Detecting button presses

My post introducing the .NET Micro Framework covered how to use the OutputPort class to interface to a single GPIO output pin as part of an example to blink a LED.

The matching class to interface to a GPIO input pin, is not too surprisingly called the InputPort class. The InputPort class functions very similar to the OutputPort class discussed last time, in fact they share a common base class.

The constructor for the InputPort class has a couple of additional parameters, in addition to the one which specifies which GPIO pin it should be connected to.

The first is a boolean parameter which enables a glitch filter. Mechanical switches can be “noisy”, meaning that a single press by the user could translate into multiple open and close events, which digitial hardware can potentially detect. This problem is commonly refered to as Contact Bounce or Switch Debouncing. At this stage I have not current managed to find out what technique the .NET Micro Framework utilises for glitch filtering, or even if this is device specific (I suspect it is).

The second parameter is of much more interest, since it deals with setting the type of internal pull up resistor present on the GPIO pin. It can have one of following values from the ResistorMode enumeration:

  • ResistorMode.PullUp – A resistor internal to the CPU is connected between the GPIO pin and VCC, i.e. the pin is pulled up to the positive supply rail.
  • ResistorMode.PullDown – A resistor internal to the CPU is connected between the GPIO pin and GND, i.e. the pin is pulled down to ground.
  • ResistorMode.None – no internal resistor is enabled. In this mode if a pin is left unconnected, it could produce spurious readings due to noise induced into the pin.

The pull up and pull down resistor modes can be handy when interfacing to external hardware, in particular push buttons. By relying upon the internal pull up or pull down resistors, you can get by without requiring additional components, as shown in the following schematics.

Schematic showing pull up and pull down resistor configurations for push button interfacing

It is important to note that if a push button is connected with a pull up resistor, it’s logic levels will be inverted. I.e. the GPIO pin will read a logic high (true) logic level when the push button is not pressed, and will read a logic low (false) logic level when the push button is pressed.

Code Sample
Here is a sample program which will write a message to the debug window each time a push button connected to the GPIO_Pin3 pin is pressed.

To reduce the amount of log messages written to the Visual Studio output window, we only sample the push button once every second. This means we do not need to enable the glitch filter because we are sampling it at a slow enough rate that it should not be a significant issue.

using Microsoft.SPOT;
using Microsoft.SPOT.Hardware;
using System.Threading;
 
namespace InputTestApplication
{
  public class Program
  {
    public static void Main()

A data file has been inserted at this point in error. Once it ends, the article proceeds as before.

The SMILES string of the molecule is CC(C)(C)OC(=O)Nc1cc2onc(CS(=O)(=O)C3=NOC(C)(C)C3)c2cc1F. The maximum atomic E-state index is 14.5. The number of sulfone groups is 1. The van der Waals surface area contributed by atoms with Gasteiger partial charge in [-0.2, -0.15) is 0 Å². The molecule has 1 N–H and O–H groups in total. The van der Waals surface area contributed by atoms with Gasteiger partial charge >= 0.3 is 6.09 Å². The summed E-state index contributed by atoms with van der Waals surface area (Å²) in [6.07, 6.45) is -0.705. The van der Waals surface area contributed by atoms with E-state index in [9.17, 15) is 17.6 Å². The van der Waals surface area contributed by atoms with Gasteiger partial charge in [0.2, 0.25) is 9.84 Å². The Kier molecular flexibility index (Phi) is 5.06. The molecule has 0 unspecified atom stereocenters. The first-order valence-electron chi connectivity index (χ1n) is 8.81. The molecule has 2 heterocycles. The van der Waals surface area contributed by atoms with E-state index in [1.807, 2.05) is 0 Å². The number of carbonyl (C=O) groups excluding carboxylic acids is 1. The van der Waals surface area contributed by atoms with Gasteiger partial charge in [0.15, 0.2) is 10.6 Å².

{
      // Monitor the "select" push button
      InputPort button = new InputPort(Cpu.Pin.GPIO_Pin3,
         false, Port.ResistorMode.PullDown);
 
      while (true)
      {
        // Test the state of the button
        if (button.Read())
             Debug.Print("The button is pressed");
 
        // Wait 1 second before sampling the button again
        Thread.Sleep(1000);
      }
    }
  }
}

NOTE: The GPIO pin used for this sample program has been selected for use with the .NET Micro Framework Sample Emulator. If you attempt to run this application on your own .NET Micro Framework module, you may need to adjust the GPIO signal utilised to suit your hardware.

Push Buttons within the Emulator
The “Sample Emulator” released with the .NET Micro Framework SDK has 5 push buttons “wired up” into a D-PAD configuration.

An interesting aspect to the emulated hardware is that the push buttons can be made to act as if there were wired up with pull up or pull down resistors (as outlined above) depending upon the state of the ResistorMode parameter passed into the constructor of the InputPort instance which accesses them. Typical hardware wouldn’t have this flexibility, with the incorrect ResistorMode choice potentially rendering a push button unreadable.

The mapping of emulator buttons to GPIO pins for the Sample Emulator is as follows:

  • Select – GPIO_Pin3
  • Up – GPIO_Pin2
  • Down – GPIO_Pin4
  • Left – GPIO_Pin0
  • Right – GPIO_Pin1

The code sample provided in this blog posting constantly polls the state of the push button. This is not power efficient. It is better to request that the hardware notifies you whenever the GPIO pin changes state. Next time I will discuss how you can use the InterruptPort class to achieve this.

One Response to “Detecting button presses”

  1. Saadia says:

    Hi,
    I like your article. I am working on something similar to what you have mentioned above in your article.
    I am basically using TMS320DM355 TI chip and connected it to a display. Now I want a GPIO button press, to do brigtness changes in the display.Can you outline me on how to go about this?

    Thanks, any help will be appreciated.

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